Italophile


Latest posts by Italophile

Strawberries

Posted: 06/08/2014 at 08:23

My strawbs are in containers on the terrace and I don't have any trouble profiting from runners. Put a container with mix in it next to the mother plants, pin the runners into the mix in the new containers, cut free when appropriate, transplant to their new home when appropriate.

thick-skinned-and-tasteless--tomatoes-that-is-not-me

Posted: 03/08/2014 at 21:56

NG, Shirley is a hybrid variety. Hybrids are bred to produce the same tomato season after season. More likely that there are cultural factors - temperatures, etc.

Tootles - yes, excessive moisture is one of the major causes of splitting. You see it a lot after periods of intense rain. The extra moisture causes the fruit to swell and the skins can't handle the expansion.

Passion Fruit Vine

Posted: 01/08/2014 at 12:56

They look lovely. My plant turned into a bully, taking over the garden, popping up 20 and 30 yards away from the mother plant. Keep an eye on it. 

Problem bamboo

Posted: 01/08/2014 at 10:55

Amateur gardener, any glyphosate will do if you go down that path. Best to paint it onto exposed wood. Stick with the dosage indicated on the container. Don't be tempted to increase the dose on the basis that it will quicken the process. Too strong and the glyphosate will only kill off the growth in the immediate area of the application and not travel any further through the system.

I found digging the best solution with glyphosate as a fall back. Problem is, while the neighbour's plant remains, the invasion will just go on.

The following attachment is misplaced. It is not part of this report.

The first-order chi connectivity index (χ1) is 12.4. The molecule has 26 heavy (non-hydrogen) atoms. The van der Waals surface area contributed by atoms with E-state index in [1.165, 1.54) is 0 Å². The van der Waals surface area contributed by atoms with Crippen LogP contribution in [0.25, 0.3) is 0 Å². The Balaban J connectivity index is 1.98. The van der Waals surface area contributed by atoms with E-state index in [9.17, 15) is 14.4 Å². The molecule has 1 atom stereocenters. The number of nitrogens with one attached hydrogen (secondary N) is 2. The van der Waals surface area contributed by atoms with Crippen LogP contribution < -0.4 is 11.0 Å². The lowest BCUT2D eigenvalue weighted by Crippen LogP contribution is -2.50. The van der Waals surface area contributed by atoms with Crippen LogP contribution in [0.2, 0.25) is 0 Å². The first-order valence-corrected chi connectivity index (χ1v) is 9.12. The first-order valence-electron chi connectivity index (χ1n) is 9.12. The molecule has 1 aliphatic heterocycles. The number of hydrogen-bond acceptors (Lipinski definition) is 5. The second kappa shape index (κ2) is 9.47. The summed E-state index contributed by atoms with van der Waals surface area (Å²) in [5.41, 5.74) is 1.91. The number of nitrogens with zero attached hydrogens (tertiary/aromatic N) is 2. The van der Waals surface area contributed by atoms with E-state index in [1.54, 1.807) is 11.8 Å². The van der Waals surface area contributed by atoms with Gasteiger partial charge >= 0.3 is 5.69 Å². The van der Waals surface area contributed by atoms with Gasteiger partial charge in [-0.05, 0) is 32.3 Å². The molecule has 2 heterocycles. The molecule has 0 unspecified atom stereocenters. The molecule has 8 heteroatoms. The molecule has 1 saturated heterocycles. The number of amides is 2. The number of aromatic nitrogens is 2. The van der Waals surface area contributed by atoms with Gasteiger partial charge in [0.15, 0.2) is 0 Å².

Identifying Tomato

Posted: 27/07/2014 at 17:39

They don't look ribbed enough for Marmande but who knows? With quite different shapes coming out of the same packet in successive years there could be crossed seeds involved. 

Fig Brown Turkey

Posted: 27/07/2014 at 17:33

Any balanced fertiliser will do the job.

pumkins

Posted: 26/07/2014 at 13:11

Best of luck!

Is this the beginning of blossom end rot?

Posted: 26/07/2014 at 08:27

Hard to get a good look at the image because of its small size. Anyway, it's not BER. BER manifests as a distinct patch with a leathery texture. It will gradually darken to almost black. Can you post a larger picture for a closer look?

pumkins

Posted: 26/07/2014 at 08:21

marksman, do you mean you have two fruit one one plant, one on the other? If so, odds are that, at this time of year, any further fruit that develops probably won't ripen before the end of the season. Let the plants concentrate on the existing fruit by curtailing their growth. Just nip off the various growing tips on the extremities.

Poorly Toms

Posted: 25/07/2014 at 10:55

Spores will drop onto the soil and can and will live on in the soil. They can be transferred back up to plants the next season by splashing when watering*. I'd dig the soil over well, burying your current topsoil as deeply as you can.

*That's one reason why it's always a good idea to keep between a foot and 18" between the lowest branch and the soil. Existing plants can be reinfected by spores splashing up from the soil beneath when watering.

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